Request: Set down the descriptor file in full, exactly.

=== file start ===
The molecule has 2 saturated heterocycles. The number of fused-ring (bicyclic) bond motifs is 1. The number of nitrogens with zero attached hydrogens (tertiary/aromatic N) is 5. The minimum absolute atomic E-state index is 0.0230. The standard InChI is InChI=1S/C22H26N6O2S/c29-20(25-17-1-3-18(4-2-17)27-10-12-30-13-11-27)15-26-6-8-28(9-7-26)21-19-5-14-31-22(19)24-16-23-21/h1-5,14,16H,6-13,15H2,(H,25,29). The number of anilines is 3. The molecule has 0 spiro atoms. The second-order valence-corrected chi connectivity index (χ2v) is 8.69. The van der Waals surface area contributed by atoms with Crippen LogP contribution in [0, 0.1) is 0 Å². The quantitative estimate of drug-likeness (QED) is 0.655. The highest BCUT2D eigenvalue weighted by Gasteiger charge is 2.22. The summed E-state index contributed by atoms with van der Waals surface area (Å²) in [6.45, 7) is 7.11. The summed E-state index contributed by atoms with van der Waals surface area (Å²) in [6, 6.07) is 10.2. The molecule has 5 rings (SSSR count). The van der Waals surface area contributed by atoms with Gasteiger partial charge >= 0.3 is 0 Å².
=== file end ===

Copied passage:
The molecule has 2 saturated heterocycles. The number of fused-ring (bicyclic) bond motifs is 1. The number of nitrogens with zero attached hydrogens (tertiary/aromatic N) is 5. The minimum absolute atomic E-state index is 0.0230. The standard InChI is InChI=1S/C22H26N6O2S/c29-20(25-17-1-3-18(4-2-17)27-10-12-30-13-11-27)15-26-6-8-28(9-7-26)21-19-5-14-31-22(19)24-16-23-21/h1-5,14,16H,6-13,15H2,(H,25,29). The number of anilines is 3. The molecule has 0 spiro atoms. The second-order valence-corrected chi connectivity index (χ2v) is 8.69. The van der Waals surface area contributed by atoms with Crippen LogP contribution in [0, 0.1) is 0 Å². The quantitative estimate of drug-likeness (QED) is 0.655. The highest BCUT2D eigenvalue weighted by Gasteiger charge is 2.22. The summed E-state index contributed by atoms with van der Waals surface area (Å²) in [6.45, 7) is 7.11. The summed E-state index contributed by atoms with van der Waals surface area (Å²) in [6, 6.07) is 10.2. The molecule has 5 rings (SSSR count). The van der Waals surface area contributed by atoms with Gasteiger partial charge >= 0.3 is 0 Å².